We hit the ground running, out past the dunes and into the darkness. Our black pants kept us camouflaged, but we didn’t need it. There was no one around and the guards were on the other side of the hotel. We made the first turn around the U, then the second, but after the second turn a real guard, the hotel security, spotted us. He called us over and drunkenly yelled at us for walking in the area with rattlesnakes at night. He didn’t seem to notice how we were dressed, but I guess after seeing kids in swimsuits all day, we probably looked appropriately dressed.

We’re pretty quick witted, so when he asked us what room we were in, we gave him the girls’ number and sure enough he escorted us “back” to their room.

Our guards never saw us. We’d made it! Not the way we planned, but we’d made it to the front door and no one was the wiser except some armchair herpetologist that we were certain wouldn’t even remember us in the morning.

We knocked on the door and immediately the girls began screaming. We couldn’t believe it. We were exposed, in the common area, without shirts, in the light and the girls were screaming, “Oh my God!!” at the top of their lungs. Turns out we didn’t factor in the girls’ reactions at all. These girls were pumped up that we had made it, and they were screaming with glee. They opened the door and we rushed in. Our fantastic entry was nearly ruined by the increased risk of making an obscene amount of noise after curfew. Barry made introductions and the girls drank us in. We stood there for a minute chit-chatting until Barry and his girl excused themselves to a bedroom, leaving the three of us with the five of them.

Let’s just say, we had a good time. There may have been dancing in our costumes, there may have been making-out, it’s all very foggy in my memory and although I think I have established that I’m no gentleman, I’m still not going to tell. The thing was, the more comfortable we all got, the more fun we were having, the louder our party got. We got stupid, and careless. We were making a loud racquet and it was the middle of the night. Of course, someone was going to tell us to shut up.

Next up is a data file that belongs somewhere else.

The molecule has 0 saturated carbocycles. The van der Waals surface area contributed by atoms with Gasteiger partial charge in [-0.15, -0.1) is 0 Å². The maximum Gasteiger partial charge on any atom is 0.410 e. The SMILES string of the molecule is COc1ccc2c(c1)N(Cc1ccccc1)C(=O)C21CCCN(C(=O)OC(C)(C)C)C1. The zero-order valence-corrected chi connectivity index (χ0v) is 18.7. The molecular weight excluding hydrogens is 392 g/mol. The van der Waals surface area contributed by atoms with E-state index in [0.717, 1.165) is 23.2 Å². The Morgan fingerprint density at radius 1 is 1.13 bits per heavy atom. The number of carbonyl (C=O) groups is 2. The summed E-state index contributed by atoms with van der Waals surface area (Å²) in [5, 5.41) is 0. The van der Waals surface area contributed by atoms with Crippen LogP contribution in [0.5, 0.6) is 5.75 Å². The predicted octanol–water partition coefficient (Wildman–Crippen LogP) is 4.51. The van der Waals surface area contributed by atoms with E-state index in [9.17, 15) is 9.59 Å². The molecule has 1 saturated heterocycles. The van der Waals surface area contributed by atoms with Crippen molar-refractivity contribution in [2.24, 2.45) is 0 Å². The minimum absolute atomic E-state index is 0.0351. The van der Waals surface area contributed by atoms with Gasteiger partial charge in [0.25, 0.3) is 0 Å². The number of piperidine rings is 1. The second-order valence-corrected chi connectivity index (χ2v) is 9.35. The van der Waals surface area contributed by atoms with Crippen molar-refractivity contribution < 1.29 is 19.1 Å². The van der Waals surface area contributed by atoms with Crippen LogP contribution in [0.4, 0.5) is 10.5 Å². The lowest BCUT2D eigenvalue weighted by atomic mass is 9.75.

When the knock came, we all panicked. The girls bought us time at the front door, but their guards knew that something was up. One of my bros and I ran to the balcony, while the third hid in the closet.

Barry was still in the bedroom, and I don’t know for sure, but I’m guessing he was putting his bow tie back on. Out on the balcony, we were well hidden and we scooted out onto the ledge just in case they looked out there. We were thirty feet up balancing on a 10-inch ledge. The guards were in the living room when Barry bolted out of the bedroom and hit the balcony without even noticing us on the ledge. The guards saw him, but he was moving so fast that he slipped over the balcony rail onto the second story and then over that balcony rail and onto the ground before the guards even reacted. He may have been gone, but we were busted. The guard stepped out on the balcony following Barry and found us on the ledge. When closetman heard us get busted, he stepped out of the closet thinking the girls sold us out, but really he probably could have stayed in there all night.